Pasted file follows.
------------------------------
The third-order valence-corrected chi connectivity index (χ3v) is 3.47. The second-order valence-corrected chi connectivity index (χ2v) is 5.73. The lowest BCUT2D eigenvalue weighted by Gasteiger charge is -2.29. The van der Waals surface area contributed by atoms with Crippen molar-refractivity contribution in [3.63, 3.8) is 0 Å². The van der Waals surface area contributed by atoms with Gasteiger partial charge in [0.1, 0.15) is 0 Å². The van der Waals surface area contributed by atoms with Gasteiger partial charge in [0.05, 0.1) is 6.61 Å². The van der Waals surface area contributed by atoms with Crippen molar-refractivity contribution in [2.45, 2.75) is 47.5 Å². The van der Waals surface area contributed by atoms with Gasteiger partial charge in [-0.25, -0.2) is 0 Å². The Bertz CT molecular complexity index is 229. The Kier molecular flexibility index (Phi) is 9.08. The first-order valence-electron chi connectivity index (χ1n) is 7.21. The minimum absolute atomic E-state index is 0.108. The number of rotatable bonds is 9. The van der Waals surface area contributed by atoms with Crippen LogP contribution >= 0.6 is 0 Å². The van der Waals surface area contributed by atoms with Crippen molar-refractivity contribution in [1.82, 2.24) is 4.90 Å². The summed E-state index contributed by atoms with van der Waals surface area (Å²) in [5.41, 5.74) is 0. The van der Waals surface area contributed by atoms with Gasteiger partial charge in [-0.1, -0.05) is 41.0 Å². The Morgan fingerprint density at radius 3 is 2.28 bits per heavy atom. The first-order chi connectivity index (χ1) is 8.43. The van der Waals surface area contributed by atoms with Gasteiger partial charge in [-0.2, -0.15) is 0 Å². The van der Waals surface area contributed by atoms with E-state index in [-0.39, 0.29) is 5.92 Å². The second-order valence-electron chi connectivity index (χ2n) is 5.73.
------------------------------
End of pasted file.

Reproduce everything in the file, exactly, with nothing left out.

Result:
The third-order valence-corrected chi connectivity index (χ3v) is 3.47. The second-order valence-corrected chi connectivity index (χ2v) is 5.73. The lowest BCUT2D eigenvalue weighted by Gasteiger charge is -2.29. The van der Waals surface area contributed by atoms with Crippen molar-refractivity contribution in [3.63, 3.8) is 0 Å². The van der Waals surface area contributed by atoms with Gasteiger partial charge in [0.1, 0.15) is 0 Å². The van der Waals surface area contributed by atoms with Gasteiger partial charge in [0.05, 0.1) is 6.61 Å². The van der Waals surface area contributed by atoms with Crippen molar-refractivity contribution in [2.45, 2.75) is 47.5 Å². The van der Waals surface area contributed by atoms with Gasteiger partial charge in [-0.25, -0.2) is 0 Å². The Bertz CT molecular complexity index is 229. The Kier molecular flexibility index (Phi) is 9.08. The first-order valence-electron chi connectivity index (χ1n) is 7.21. The minimum absolute atomic E-state index is 0.108. The number of rotatable bonds is 9. The van der Waals surface area contributed by atoms with Crippen LogP contribution >= 0.6 is 0 Å². The van der Waals surface area contributed by atoms with Crippen molar-refractivity contribution in [1.82, 2.24) is 4.90 Å². The summed E-state index contributed by atoms with van der Waals surface area (Å²) in [5.41, 5.74) is 0. The van der Waals surface area contributed by atoms with Gasteiger partial charge in [-0.1, -0.05) is 41.0 Å². The Morgan fingerprint density at radius 3 is 2.28 bits per heavy atom. The first-order chi connectivity index (χ1) is 8.43. The van der Waals surface area contributed by atoms with Gasteiger partial charge in [-0.2, -0.15) is 0 Å². The van der Waals surface area contributed by atoms with E-state index in [-0.39, 0.29) is 5.92 Å². The second-order valence-electron chi connectivity index (χ2n) is 5.73.